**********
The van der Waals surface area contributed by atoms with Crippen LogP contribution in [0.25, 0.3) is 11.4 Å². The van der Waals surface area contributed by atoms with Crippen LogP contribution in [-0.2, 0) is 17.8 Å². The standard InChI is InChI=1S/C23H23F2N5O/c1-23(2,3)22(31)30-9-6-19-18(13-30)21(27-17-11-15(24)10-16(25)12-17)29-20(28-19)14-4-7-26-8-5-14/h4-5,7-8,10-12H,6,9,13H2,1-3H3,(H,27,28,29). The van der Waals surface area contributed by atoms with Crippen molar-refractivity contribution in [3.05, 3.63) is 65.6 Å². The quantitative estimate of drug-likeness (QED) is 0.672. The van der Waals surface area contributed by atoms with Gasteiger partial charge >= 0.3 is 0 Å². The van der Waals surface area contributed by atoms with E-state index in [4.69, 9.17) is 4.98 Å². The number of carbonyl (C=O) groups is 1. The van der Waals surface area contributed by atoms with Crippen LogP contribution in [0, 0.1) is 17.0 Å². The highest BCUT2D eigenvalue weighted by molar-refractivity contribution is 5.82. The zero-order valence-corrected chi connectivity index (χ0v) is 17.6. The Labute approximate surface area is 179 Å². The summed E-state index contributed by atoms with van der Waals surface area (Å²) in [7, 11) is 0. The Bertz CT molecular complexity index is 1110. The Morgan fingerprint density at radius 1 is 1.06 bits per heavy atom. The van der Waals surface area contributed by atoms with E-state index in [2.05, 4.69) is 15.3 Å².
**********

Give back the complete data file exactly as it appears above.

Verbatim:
The van der Waals surface area contributed by atoms with Crippen LogP contribution in [0.25, 0.3) is 11.4 Å². The van der Waals surface area contributed by atoms with Crippen LogP contribution in [-0.2, 0) is 17.8 Å². The standard InChI is InChI=1S/C23H23F2N5O/c1-23(2,3)22(31)30-9-6-19-18(13-30)21(27-17-11-15(24)10-16(25)12-17)29-20(28-19)14-4-7-26-8-5-14/h4-5,7-8,10-12H,6,9,13H2,1-3H3,(H,27,28,29). The van der Waals surface area contributed by atoms with Crippen molar-refractivity contribution in [3.05, 3.63) is 65.6 Å². The quantitative estimate of drug-likeness (QED) is 0.672. The van der Waals surface area contributed by atoms with Gasteiger partial charge >= 0.3 is 0 Å². The van der Waals surface area contributed by atoms with E-state index in [4.69, 9.17) is 4.98 Å². The number of carbonyl (C=O) groups is 1. The van der Waals surface area contributed by atoms with Crippen LogP contribution in [0, 0.1) is 17.0 Å². The highest BCUT2D eigenvalue weighted by molar-refractivity contribution is 5.82. The zero-order valence-corrected chi connectivity index (χ0v) is 17.6. The Labute approximate surface area is 179 Å². The summed E-state index contributed by atoms with van der Waals surface area (Å²) in [7, 11) is 0. The Bertz CT molecular complexity index is 1110. The Morgan fingerprint density at radius 1 is 1.06 bits per heavy atom. The van der Waals surface area contributed by atoms with E-state index in [2.05, 4.69) is 15.3 Å².